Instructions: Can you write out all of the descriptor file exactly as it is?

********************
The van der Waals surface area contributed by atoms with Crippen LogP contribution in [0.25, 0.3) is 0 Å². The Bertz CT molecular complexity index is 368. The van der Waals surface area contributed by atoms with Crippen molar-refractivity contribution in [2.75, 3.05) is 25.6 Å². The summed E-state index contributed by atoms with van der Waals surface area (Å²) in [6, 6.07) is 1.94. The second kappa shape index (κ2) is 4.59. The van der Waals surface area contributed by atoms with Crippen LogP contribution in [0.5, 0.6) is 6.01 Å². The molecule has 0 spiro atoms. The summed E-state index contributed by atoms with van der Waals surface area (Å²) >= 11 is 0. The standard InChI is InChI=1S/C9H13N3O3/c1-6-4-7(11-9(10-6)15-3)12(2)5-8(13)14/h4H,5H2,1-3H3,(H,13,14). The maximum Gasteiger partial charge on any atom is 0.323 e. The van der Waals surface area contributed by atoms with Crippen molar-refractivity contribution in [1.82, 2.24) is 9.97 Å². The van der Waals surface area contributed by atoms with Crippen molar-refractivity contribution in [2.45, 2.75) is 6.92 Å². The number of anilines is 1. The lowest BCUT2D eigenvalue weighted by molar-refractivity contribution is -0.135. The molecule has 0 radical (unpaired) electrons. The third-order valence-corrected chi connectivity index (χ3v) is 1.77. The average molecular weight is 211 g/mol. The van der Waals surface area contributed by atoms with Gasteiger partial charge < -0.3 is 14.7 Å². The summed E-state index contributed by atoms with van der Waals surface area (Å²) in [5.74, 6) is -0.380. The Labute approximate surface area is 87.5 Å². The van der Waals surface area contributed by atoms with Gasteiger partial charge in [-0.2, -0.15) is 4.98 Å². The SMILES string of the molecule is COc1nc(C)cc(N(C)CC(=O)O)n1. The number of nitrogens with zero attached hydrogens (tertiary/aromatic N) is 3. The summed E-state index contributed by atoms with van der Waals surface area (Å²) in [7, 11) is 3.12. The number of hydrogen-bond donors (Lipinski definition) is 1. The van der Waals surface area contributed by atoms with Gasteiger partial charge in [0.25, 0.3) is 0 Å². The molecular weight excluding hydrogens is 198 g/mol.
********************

The van der Waals surface area contributed by atoms with Crippen LogP contribution in [0.25, 0.3) is 0 Å². The Bertz CT molecular complexity index is 368. The van der Waals surface area contributed by atoms with Crippen molar-refractivity contribution in [2.75, 3.05) is 25.6 Å². The summed E-state index contributed by atoms with van der Waals surface area (Å²) in [6, 6.07) is 1.94. The second kappa shape index (κ2) is 4.59. The van der Waals surface area contributed by atoms with Crippen LogP contribution in [0.5, 0.6) is 6.01 Å². The molecule has 0 spiro atoms. The summed E-state index contributed by atoms with van der Waals surface area (Å²) >= 11 is 0. The standard InChI is InChI=1S/C9H13N3O3/c1-6-4-7(11-9(10-6)15-3)12(2)5-8(13)14/h4H,5H2,1-3H3,(H,13,14). The maximum Gasteiger partial charge on any atom is 0.323 e. The van der Waals surface area contributed by atoms with Crippen molar-refractivity contribution in [1.82, 2.24) is 9.97 Å². The van der Waals surface area contributed by atoms with Crippen molar-refractivity contribution in [2.45, 2.75) is 6.92 Å². The number of anilines is 1. The lowest BCUT2D eigenvalue weighted by molar-refractivity contribution is -0.135. The molecule has 0 radical (unpaired) electrons. The third-order valence-corrected chi connectivity index (χ3v) is 1.77. The average molecular weight is 211 g/mol. The van der Waals surface area contributed by atoms with Gasteiger partial charge < -0.3 is 14.7 Å². The summed E-state index contributed by atoms with van der Waals surface area (Å²) in [5.74, 6) is -0.380. The Labute approximate surface area is 87.5 Å². The van der Waals surface area contributed by atoms with Gasteiger partial charge in [-0.2, -0.15) is 4.98 Å². The SMILES string of the molecule is COc1nc(C)cc(N(C)CC(=O)O)n1. The number of nitrogens with zero attached hydrogens (tertiary/aromatic N) is 3. The summed E-state index contributed by atoms with van der Waals surface area (Å²) in [7, 11) is 3.12. The number of hydrogen-bond donors (Lipinski definition) is 1. The van der Waals surface area contributed by atoms with Gasteiger partial charge in [0.25, 0.3) is 0 Å². The molecular weight excluding hydrogens is 198 g/mol.